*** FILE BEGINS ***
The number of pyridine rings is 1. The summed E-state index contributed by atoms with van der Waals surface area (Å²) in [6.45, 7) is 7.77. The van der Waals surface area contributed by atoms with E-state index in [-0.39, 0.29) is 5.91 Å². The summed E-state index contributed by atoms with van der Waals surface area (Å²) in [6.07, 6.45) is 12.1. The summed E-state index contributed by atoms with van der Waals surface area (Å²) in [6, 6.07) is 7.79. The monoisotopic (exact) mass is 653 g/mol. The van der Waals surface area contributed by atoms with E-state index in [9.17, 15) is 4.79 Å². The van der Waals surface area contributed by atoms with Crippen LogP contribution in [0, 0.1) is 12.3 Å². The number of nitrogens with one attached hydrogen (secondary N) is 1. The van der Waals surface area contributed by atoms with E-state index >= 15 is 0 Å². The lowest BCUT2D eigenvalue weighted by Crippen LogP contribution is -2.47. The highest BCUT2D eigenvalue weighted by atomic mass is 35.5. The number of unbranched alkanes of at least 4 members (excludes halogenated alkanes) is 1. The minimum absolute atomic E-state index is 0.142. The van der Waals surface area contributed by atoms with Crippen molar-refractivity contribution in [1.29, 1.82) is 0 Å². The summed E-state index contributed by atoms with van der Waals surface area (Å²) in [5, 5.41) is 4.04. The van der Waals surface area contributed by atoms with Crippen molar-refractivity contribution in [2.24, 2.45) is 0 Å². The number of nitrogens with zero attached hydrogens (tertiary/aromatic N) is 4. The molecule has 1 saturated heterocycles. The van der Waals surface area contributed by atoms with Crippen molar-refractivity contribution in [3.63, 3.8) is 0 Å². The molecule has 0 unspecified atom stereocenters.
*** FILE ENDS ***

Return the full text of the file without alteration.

The number of pyridine rings is 1. The summed E-state index contributed by atoms with van der Waals surface area (Å²) in [6.45, 7) is 7.77. The van der Waals surface area contributed by atoms with E-state index in [-0.39, 0.29) is 5.91 Å². The summed E-state index contributed by atoms with van der Waals surface area (Å²) in [6.07, 6.45) is 12.1. The summed E-state index contributed by atoms with van der Waals surface area (Å²) in [6, 6.07) is 7.79. The monoisotopic (exact) mass is 653 g/mol. The van der Waals surface area contributed by atoms with E-state index in [9.17, 15) is 4.79 Å². The van der Waals surface area contributed by atoms with Crippen LogP contribution in [0, 0.1) is 12.3 Å². The number of nitrogens with one attached hydrogen (secondary N) is 1. The van der Waals surface area contributed by atoms with E-state index >= 15 is 0 Å². The lowest BCUT2D eigenvalue weighted by Crippen LogP contribution is -2.47. The highest BCUT2D eigenvalue weighted by atomic mass is 35.5. The number of unbranched alkanes of at least 4 members (excludes halogenated alkanes) is 1. The minimum absolute atomic E-state index is 0.142. The van der Waals surface area contributed by atoms with Crippen molar-refractivity contribution in [1.29, 1.82) is 0 Å². The summed E-state index contributed by atoms with van der Waals surface area (Å²) in [5, 5.41) is 4.04. The van der Waals surface area contributed by atoms with Crippen molar-refractivity contribution in [2.24, 2.45) is 0 Å². The number of nitrogens with zero attached hydrogens (tertiary/aromatic N) is 4. The molecule has 1 saturated heterocycles. The van der Waals surface area contributed by atoms with Crippen molar-refractivity contribution in [3.63, 3.8) is 0 Å². The molecule has 0 unspecified atom stereocenters.